The trick lies in getting the West Coast’s technology leaders to realise that the IT talent on hand in India can easily be repurposed into a powerful tool for new technology and software product development, rather than just as a way of bringing down the costs of managing or implementing large software or hardware built by others.

This means that a product development mindset has to be engendered among our IT professionals and that they have to get into the business trying to anticipate what customers want and need long before the need actually becomes patent. This is a simple shift, but is by no means easy to implement.

In practice, it is the equivalent of a skilled mason or a repairman being asked to take the place of a structural engineer or an architect.

Both classes of people work with materials and with measurements, but the latter class understands the larger impact of material usage, and the aesthetics of how measurements actually look when the task of implementing a plan is complete. This shift has already taken place in the engineering services industry — many manufacturers have already moved large pieces of their product design to India - but hasn’t yet taken hold in the ‘manufacturing’ of new software.

The bastion of innovation still stands tall on the West Coast of America. If the people who built - and guard — that bastion with the help of the ‘in-situ’ work of Indian, Chinese, Russian Polish, American and other software engineers on the West Coast realise and accept that they can build an outpost of that bastion in India, Indian IT would be transformed.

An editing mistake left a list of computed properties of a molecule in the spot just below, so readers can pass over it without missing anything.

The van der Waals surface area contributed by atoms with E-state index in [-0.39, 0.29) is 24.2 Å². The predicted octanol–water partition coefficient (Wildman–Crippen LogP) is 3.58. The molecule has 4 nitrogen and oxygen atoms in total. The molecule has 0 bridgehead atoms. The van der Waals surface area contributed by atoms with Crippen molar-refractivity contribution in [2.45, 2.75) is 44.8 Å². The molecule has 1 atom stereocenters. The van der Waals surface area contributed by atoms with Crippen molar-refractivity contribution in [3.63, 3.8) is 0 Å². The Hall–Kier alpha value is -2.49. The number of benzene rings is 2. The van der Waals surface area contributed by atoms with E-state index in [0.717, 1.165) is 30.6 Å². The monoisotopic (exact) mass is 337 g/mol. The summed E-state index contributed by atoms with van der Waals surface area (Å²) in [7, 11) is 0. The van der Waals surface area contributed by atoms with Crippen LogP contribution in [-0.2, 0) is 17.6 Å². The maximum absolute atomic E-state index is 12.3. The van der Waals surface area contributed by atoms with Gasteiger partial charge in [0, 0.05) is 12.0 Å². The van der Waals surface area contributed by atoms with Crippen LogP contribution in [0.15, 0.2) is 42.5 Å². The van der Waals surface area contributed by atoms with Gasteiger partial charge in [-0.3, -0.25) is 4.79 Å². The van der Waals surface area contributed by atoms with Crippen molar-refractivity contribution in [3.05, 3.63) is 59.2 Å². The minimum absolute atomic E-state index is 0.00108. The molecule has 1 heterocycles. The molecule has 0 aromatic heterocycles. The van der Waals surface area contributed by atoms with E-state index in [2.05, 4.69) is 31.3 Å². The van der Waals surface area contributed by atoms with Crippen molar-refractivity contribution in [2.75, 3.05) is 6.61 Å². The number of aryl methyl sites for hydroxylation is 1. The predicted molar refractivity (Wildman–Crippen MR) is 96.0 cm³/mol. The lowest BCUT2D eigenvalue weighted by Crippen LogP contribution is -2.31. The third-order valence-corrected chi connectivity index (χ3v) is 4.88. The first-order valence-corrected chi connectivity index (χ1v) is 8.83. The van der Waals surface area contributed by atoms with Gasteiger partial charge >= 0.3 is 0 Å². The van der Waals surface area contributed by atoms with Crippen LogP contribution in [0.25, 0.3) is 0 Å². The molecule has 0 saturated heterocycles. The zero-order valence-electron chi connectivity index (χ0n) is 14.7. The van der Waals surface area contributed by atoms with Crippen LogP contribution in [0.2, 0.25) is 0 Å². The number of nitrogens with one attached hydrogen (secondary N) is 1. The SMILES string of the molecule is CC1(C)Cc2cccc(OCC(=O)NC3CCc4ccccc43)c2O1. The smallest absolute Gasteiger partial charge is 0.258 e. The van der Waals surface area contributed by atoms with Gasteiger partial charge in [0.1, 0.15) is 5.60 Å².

This transformation will save Indian jobs - and create even more employment in the Indian IT sector. The main employers will end up being software product firms - instead of software services firms.

I would like to think that the Prime Minister’s recent visit will indeed turn out to be a watershed event, and that this strong statement of intent and purpose both from the Indian government and from software product firms such as Microsoft and Google will eventually turn into action. If it does, then the lakhs of IT graduates that this country produces annually will still have avenues for employment in their chosen field - and will not have to look for alternate employment in other sectors of the Indian economy, where they will be under equipped to perform at their maximum potential.

The Prime Minister’s trip to the West Coast could not have come at a better time.

(The writer is a renowned expert on the IT industry, especially in IT services outsourcing. He has led some of the largest and most innovative transactions ever completed in global sourcing, some of them still considered watershed events in the evolution of the industry. He has personally advised on over US$ 20 billion in outsourcing transactions)

( Source : deccan chronicle )